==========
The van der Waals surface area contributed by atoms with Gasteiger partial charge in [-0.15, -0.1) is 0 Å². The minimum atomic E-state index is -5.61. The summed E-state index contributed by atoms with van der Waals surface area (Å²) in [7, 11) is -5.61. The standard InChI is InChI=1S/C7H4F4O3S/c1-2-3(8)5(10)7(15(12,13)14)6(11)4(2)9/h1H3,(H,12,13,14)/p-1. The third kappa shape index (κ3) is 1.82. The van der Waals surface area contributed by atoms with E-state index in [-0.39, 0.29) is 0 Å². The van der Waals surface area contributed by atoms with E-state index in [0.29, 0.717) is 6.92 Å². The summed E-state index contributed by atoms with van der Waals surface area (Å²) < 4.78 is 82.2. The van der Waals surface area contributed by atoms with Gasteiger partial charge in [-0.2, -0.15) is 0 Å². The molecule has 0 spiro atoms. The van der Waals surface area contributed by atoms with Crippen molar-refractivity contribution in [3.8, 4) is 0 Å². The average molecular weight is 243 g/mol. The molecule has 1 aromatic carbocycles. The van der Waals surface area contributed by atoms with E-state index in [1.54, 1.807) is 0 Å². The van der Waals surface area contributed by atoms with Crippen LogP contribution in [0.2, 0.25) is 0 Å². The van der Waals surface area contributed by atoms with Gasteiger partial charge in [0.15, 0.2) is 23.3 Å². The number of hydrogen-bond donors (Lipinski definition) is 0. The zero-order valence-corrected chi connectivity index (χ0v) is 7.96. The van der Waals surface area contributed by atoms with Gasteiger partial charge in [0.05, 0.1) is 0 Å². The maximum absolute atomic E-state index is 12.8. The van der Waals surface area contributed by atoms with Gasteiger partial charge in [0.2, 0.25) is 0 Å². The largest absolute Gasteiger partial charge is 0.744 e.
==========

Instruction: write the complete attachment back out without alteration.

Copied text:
The van der Waals surface area contributed by atoms with Gasteiger partial charge in [-0.15, -0.1) is 0 Å². The minimum atomic E-state index is -5.61. The summed E-state index contributed by atoms with van der Waals surface area (Å²) in [7, 11) is -5.61. The standard InChI is InChI=1S/C7H4F4O3S/c1-2-3(8)5(10)7(15(12,13)14)6(11)4(2)9/h1H3,(H,12,13,14)/p-1. The third kappa shape index (κ3) is 1.82. The van der Waals surface area contributed by atoms with E-state index in [-0.39, 0.29) is 0 Å². The van der Waals surface area contributed by atoms with E-state index in [0.29, 0.717) is 6.92 Å². The summed E-state index contributed by atoms with van der Waals surface area (Å²) < 4.78 is 82.2. The van der Waals surface area contributed by atoms with Gasteiger partial charge in [-0.2, -0.15) is 0 Å². The molecule has 0 spiro atoms. The van der Waals surface area contributed by atoms with Crippen molar-refractivity contribution in [3.8, 4) is 0 Å². The average molecular weight is 243 g/mol. The molecule has 1 aromatic carbocycles. The van der Waals surface area contributed by atoms with E-state index in [1.54, 1.807) is 0 Å². The van der Waals surface area contributed by atoms with Crippen LogP contribution in [0.2, 0.25) is 0 Å². The van der Waals surface area contributed by atoms with Gasteiger partial charge in [0.15, 0.2) is 23.3 Å². The number of hydrogen-bond donors (Lipinski definition) is 0. The zero-order valence-corrected chi connectivity index (χ0v) is 7.96. The van der Waals surface area contributed by atoms with Gasteiger partial charge in [0.05, 0.1) is 0 Å². The maximum absolute atomic E-state index is 12.8. The van der Waals surface area contributed by atoms with Gasteiger partial charge in [0.2, 0.25) is 0 Å². The largest absolute Gasteiger partial charge is 0.744 e.